When Ahlin was quarantined in Pittsburgh during Covid, she spent the extra time weaving a lacy coronavirus into her sculpture. See if you can spot it.

No shoes are allowed, so be sure to bring a pair of socks for each adventurer. Space is limited. Check on availability when you arrive. You can join a waitlist to save a space for your kids.

Photo by Sally Quinn.

5. Face Value

The new Face Value exhibit looks at portraiture with a regional focus. Pittsburgh-area artists were invited to contribute portrait pieces, creating a rich display of styles and techniques. Look for several portraits by Andy Warhol, including “The Witch,” in which Margaret Hamilton posed as her character from “The Wizard of Oz.”

Hands-on activities include a selfie station and a silhouette lighting space where kids can trace a profile from the shadow. Other portrait sketching techniques are explored as well.

Photo by Sally Quinn.

6. Your membership

All membership accounts that were active on March 14, 2020, will resume on June 12. A new feature is a digital membership card for every cardholder on your account. The digital card is available through a free eMembership Card app from the Apple App Store or Android App Store. Learn about the benefits of membership and the available levels here.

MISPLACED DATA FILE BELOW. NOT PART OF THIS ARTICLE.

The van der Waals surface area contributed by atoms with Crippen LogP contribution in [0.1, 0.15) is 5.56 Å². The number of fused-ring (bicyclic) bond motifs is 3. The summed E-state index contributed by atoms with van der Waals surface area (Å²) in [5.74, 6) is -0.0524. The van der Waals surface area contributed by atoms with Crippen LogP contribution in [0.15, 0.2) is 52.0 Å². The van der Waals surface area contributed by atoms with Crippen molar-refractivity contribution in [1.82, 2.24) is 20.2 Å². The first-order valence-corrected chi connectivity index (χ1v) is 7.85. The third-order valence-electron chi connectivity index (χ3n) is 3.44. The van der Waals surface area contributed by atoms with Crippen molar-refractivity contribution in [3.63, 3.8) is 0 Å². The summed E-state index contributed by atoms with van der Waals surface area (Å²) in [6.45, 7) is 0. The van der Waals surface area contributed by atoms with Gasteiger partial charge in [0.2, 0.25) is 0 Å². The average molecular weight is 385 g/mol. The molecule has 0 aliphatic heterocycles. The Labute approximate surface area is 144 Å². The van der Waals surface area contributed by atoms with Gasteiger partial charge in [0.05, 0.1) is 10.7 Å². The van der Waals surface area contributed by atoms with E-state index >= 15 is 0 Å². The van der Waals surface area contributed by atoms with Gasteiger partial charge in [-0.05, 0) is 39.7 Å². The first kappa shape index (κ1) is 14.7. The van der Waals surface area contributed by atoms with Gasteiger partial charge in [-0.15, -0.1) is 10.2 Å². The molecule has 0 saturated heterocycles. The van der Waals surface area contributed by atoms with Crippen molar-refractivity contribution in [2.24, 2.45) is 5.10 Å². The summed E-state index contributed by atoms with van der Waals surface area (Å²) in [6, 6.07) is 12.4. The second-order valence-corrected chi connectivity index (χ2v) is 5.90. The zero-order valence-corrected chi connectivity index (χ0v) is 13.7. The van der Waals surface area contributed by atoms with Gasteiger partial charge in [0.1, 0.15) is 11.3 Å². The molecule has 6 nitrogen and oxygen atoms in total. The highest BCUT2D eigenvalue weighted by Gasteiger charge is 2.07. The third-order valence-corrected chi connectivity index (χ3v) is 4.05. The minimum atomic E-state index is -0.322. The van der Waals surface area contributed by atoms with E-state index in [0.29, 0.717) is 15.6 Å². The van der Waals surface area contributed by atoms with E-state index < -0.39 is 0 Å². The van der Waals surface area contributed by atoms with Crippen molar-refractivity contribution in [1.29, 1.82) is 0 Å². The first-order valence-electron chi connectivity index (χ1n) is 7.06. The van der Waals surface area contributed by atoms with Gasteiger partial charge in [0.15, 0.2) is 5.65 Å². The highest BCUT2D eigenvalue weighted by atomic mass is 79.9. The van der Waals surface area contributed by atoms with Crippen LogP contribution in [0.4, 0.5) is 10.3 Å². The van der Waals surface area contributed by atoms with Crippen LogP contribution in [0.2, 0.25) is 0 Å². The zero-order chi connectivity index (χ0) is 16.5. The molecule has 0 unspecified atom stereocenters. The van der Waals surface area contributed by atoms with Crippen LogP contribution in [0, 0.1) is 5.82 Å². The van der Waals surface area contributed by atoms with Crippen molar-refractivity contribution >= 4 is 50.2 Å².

7. The museum café

No food service will be available at this time, but you can pack a lunch to eat in the museum café, where tables accommodate social distancing. Or take your snack outside to the tables and benches in Buhl Community Park. Only bottled water is allowed in the exhibit areas. None of the water fountains are operating, but you can refill water bottles at filling stations.

8. Covid safety

As part of new Covid safety protocols, all visitors will pause for a temperature check before entering the museum. If anyone in your group registers 100.4 degrees or higher, the group will be denied entrance. Masks are required for all visitors ages 2 and older. A touchless admissions system has been installed in the lobby, where ticket purchase receipts and electronic admission cards can be scanned. You’ll also find touchless hand sanitizer stations throughout the building.